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Cancer Res. 2002 Nov 15;62(22):6367-70.

Microadenomatous lesions involving loss of Apc heterozygosity in the colon of adult Apc(Min/+) mice.

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  • 1Department of Pathology, Gifu University School of Medicine, Gifu 500-8705, Japan. :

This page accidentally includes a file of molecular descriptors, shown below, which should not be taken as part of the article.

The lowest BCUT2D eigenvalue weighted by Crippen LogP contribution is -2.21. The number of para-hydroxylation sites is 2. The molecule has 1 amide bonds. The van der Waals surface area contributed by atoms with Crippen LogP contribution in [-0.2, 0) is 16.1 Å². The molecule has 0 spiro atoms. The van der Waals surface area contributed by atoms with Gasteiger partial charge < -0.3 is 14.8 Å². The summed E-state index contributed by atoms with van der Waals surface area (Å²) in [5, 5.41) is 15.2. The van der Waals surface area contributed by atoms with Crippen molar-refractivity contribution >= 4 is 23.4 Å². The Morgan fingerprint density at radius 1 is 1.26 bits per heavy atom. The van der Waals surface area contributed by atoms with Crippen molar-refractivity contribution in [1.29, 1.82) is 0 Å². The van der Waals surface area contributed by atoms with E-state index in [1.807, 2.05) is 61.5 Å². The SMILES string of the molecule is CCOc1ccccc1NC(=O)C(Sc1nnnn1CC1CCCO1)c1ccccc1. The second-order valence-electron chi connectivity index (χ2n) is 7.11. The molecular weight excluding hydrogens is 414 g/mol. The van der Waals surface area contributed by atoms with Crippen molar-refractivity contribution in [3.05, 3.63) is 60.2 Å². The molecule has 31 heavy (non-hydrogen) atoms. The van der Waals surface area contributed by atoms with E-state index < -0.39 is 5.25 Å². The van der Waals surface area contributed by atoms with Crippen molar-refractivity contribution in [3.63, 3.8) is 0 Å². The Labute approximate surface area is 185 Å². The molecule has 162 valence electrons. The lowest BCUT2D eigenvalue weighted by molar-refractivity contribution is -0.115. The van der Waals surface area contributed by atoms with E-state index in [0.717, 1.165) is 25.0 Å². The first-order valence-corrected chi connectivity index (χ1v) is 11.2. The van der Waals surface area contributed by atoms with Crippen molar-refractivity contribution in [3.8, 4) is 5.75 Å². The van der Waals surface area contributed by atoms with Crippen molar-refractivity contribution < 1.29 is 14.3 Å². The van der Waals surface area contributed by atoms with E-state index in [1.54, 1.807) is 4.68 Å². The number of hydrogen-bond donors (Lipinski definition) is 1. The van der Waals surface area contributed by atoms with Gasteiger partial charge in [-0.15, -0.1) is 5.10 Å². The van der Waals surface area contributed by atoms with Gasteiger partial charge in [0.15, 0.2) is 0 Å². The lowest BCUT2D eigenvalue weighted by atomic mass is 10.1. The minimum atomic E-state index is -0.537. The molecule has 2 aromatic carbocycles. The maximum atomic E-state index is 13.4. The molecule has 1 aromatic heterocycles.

Mutations in the human adenomatous polyposis coli (APC) gene are causative for familial adenomatous polyposis (FAP), a rare condition in which numerous colonic polyps arise during puberty and, if left untreated, lead to colon cancer. Mouse model for human FAP, Apc(Min/+) mouse, contains a truncating mutation in the Apc gene and spontaneously develops intestinal adenomas. However, the distribution of tumors along the intestine found in Apc(Min/+) mice is different from that in human FAP. A majority of intestinal polyps in the Apc(Min/+) mice is known to be located in the small intestine but rarely detected in the colon. We report here that adult Apc(Min/+) mice develop dozens of microadenomatous lesions in the colon (>20 lesions/colon). Surprisingly, the vast majority of such adenomatous lesions consisting of colonic crypts were <300 microm in their greatest dimension, whereas lesions in the small intestine showed various sizes. The allelic loss analysis revealed that these adenomatous crypts in the colon have already lost the remaining allele of Apc. Such findings suggest that, in contrast to tumorigenesis in the small intestine, loss of heterozygosity of the Apc gene is not sufficient for tumor development in the colon of Apc(Min/+) mice. Our results may give an account for the low incidence of colonic tumors in Apc(Min/+) mice.

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